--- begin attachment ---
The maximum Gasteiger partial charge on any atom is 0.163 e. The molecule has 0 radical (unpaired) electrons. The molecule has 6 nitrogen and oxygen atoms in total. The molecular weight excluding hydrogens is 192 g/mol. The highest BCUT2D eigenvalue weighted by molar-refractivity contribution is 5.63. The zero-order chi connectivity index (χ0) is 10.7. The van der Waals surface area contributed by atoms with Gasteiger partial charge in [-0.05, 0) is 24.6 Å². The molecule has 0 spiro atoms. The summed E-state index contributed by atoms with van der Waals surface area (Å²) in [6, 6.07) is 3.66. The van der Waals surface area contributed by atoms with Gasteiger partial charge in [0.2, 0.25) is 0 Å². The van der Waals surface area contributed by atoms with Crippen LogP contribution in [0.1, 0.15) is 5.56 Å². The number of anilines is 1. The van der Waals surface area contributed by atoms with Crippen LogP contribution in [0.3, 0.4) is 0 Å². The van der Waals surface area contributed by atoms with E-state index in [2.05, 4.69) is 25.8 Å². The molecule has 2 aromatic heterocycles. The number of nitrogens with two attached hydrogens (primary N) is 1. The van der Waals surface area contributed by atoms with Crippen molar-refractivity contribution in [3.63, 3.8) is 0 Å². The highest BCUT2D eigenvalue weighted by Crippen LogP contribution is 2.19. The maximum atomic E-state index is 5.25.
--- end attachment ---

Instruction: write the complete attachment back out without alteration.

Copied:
The maximum Gasteiger partial charge on any atom is 0.163 e. The molecule has 0 radical (unpaired) electrons. The molecule has 6 nitrogen and oxygen atoms in total. The molecular weight excluding hydrogens is 192 g/mol. The highest BCUT2D eigenvalue weighted by molar-refractivity contribution is 5.63. The zero-order chi connectivity index (χ0) is 10.7. The van der Waals surface area contributed by atoms with Gasteiger partial charge in [-0.05, 0) is 24.6 Å². The molecule has 0 spiro atoms. The summed E-state index contributed by atoms with van der Waals surface area (Å²) in [6, 6.07) is 3.66. The van der Waals surface area contributed by atoms with Gasteiger partial charge in [0.2, 0.25) is 0 Å². The van der Waals surface area contributed by atoms with Crippen LogP contribution in [0.1, 0.15) is 5.56 Å². The number of anilines is 1. The van der Waals surface area contributed by atoms with Crippen LogP contribution in [0.3, 0.4) is 0 Å². The van der Waals surface area contributed by atoms with E-state index in [2.05, 4.69) is 25.8 Å². The molecule has 2 aromatic heterocycles. The number of nitrogens with two attached hydrogens (primary N) is 1. The van der Waals surface area contributed by atoms with Crippen molar-refractivity contribution in [3.63, 3.8) is 0 Å². The highest BCUT2D eigenvalue weighted by Crippen LogP contribution is 2.19. The maximum atomic E-state index is 5.25.